An example of such a problem is -as we said before-the opinion that Westerners have about today’s Hellas.  It is an opinion of deep contempt, as the millions of our compatriots abroad have had the chance to daily ascertain for themselves.  Neo-Hellenes are of the opinion that this contempt has its roots in the Turkish occupation, when foreigners visiting Hellas had observed for themselves the locals’ tremendous lag in progress, as compared to the West.  To the extent that Hellas still carries residues of the Turkish occupation, Westerners continue to maintain their contemptuous stance towards her.

This perception is utterly wrong and historically unfounded.  The Westerners’ opinions of Hellas were NOT shaped during the Turkish occupation.

This same scorn is observed during the last centuries preceding the fall of Constantinople, when the Latin church had launched its all-out campaign to Latinize Romanity – in its religion as well as in its language. This same contempt is also observed during the time of the Crusades.  And should we desire to seek its deeper roots, we will have to go back even further, to the beginning of the Mediaeval period, from the 5th to the 9th centuries, during which time, the idea of “Western Europe” was first formulated.

Consequently, the contempt of the Westerners does not originate from today’s “superiority” of the West’s civilization, but from the historical differences that existed as far back as the time that the western Europeans were still living in the darkness of mediaeval barbarity. 

This very essential point is dealt with in more detail, in Part 3 (chapters 6, 7 and 8) of this study.

A second example of a problem that cannot be addressed -unless the historical cause of our difference with the West is researched- is the familiar dilemma as to whether Hellas belongs (culturally, that is) to the “East” or the “West”.1  In our opinion, the related discussions on this matter often do not take into account certain elementary historical facts.  As we shall see in our study, Western Europe was born between the 5th and the 8th centuries, when the barbarian Germanic tribes clashed with the Hellenic-Roman civilization, whose exclusive carrier was, at the time, the so-called “Byzantine” Empire. The Western European conscience was shaped within this very conflict with Constantinople, and was defined by it.

From that time onwards, a “Western European” was defined as anyone who was not Christian Orthodox; one who did not feel that he belonged to the Ecumenical Christian Empire with Constantinople as its capital; and one who did not acknowledge the civilization that was formed from the synthesis of Hellenism and Christianity in the Eastern Roman Empire.  

If we accept this basic historical definition, then any and all discussions regarding Hellas’ place in Europe, in the West or the East, will cease to be of any relevance.  To the “Europeans”, Hellas by definition does not belong to Europe, since she is the heir of an opponent tradition – the opponent civilization which they themselves had to fight against tenaciously, so that they could become what they are today.  It should not escape us, that European Mediaeval history between 800 and 1400 A.D. is essentially a continuous conflict between Latins and “Byzantines”.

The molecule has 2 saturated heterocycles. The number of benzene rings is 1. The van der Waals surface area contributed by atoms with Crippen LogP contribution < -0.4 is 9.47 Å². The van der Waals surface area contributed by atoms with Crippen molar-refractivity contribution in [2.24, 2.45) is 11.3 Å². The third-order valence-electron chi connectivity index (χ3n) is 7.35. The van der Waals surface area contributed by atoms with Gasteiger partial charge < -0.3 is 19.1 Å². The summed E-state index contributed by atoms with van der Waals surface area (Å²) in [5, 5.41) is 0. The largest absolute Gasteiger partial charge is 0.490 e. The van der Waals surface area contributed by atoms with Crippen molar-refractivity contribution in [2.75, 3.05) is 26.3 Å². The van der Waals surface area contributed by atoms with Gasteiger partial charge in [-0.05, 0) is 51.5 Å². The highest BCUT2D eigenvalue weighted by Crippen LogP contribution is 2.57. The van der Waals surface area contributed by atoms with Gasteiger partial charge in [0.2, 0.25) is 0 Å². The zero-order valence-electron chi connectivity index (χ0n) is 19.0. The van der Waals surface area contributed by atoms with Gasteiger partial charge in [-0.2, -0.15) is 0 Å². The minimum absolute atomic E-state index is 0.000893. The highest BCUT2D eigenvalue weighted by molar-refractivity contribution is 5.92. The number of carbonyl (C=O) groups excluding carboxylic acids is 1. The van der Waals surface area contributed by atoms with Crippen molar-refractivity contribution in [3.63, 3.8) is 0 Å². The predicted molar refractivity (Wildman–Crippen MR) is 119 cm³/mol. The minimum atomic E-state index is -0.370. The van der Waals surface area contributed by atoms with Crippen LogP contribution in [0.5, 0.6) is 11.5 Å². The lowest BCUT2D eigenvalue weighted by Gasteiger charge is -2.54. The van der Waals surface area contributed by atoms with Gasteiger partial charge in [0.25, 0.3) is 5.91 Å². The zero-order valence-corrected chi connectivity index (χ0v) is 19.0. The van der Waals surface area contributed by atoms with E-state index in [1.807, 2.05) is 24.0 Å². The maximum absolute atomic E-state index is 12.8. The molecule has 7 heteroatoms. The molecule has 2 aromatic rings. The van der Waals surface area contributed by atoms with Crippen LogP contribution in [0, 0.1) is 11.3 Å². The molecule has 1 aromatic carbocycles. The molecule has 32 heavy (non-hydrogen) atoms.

But even nowadays, most of the seasonal discussions regarding the so-called “common European heritage” do not include elements of our Roman tradition.  On the contrary, the remnants of this tradition are looked upon as anachronistic impediments for the fulfillment of Europe’s new cultural profile.

On the other hand, the Hellenes see no reason to identify themselves with either the East or the West, since these two concepts are both defined by an (opponent) relationship with Hellas. That is, the West exists –in the cultural sense- only because it fought against – and annihilated – the Hellenic-Roman civilization, otherwise, all of Europe would have continued to be a Roman province.  The East was also something entirely different to the Hellenic-Roman culture, albeit deeply influenced by it during Mediaeval times.  

The conclusion is that –historically- the West and the East are both defined by their relationships with Hellas, and not the other way around. This is a true fact, for the simple reason that Hellenes were for at least 1800 years (from 600 B.C. through to 1200 A.D.) undisputedly the most civilized nation in Europe.  Subsequently, what happened was that all the other nations that came in contact with us had to take sides and either accept or reject the elements of the existing Hellenic civilization.

(ΣΥΝΕΧΙΖΕΤΑΙ)

Anastasios Philippide

FOOTNOTES

1 The «East» is understood here in its Arab-Turkish version, which is the one used mainly by foreigners when they refer to Hellas. There is also the inference to the East as developed by the Russian Slavophiles of the 19th century, with Alexei Komiakov its principal herald. See also Archmandrite Hierotheos Vlachos “Neo-Romans in the East and the West – a brief approach”, Holy Monastery of the Birth of the Theotokos (Pelagias), Levadia, 1993, page 27.

Published (in Greek) by Pelagia Publications

SOURCE  www.pelagia.org

About sooteris kyritsis

Job title: (f)PHELLOW OF SOPHIA Profession: RESEARCHER Company: ANTHROOPISMOS Favorite quote: "ITS TIME FOR KOSMOPOLITANS(=HELLINES) TO FLY IN SPACE." Interested in: Activity Partners, Friends Fashion: Classic Humor: Friendly Places lived: EN THE HIGHLANDS OF KOSMOS THROUGH THE DARKNESS OF AMENTHE
This entry was posted in Books and tagged , , , , , . Bookmark the permalink.

Leave a Reply

Please log in using one of these methods to post your comment:

WordPress.com Logo

You are commenting using your WordPress.com account. Log Out / Change )

Twitter picture

You are commenting using your Twitter account. Log Out / Change )

Facebook photo

You are commenting using your Facebook account. Log Out / Change )

Google+ photo

You are commenting using your Google+ account. Log Out / Change )

Connecting to %s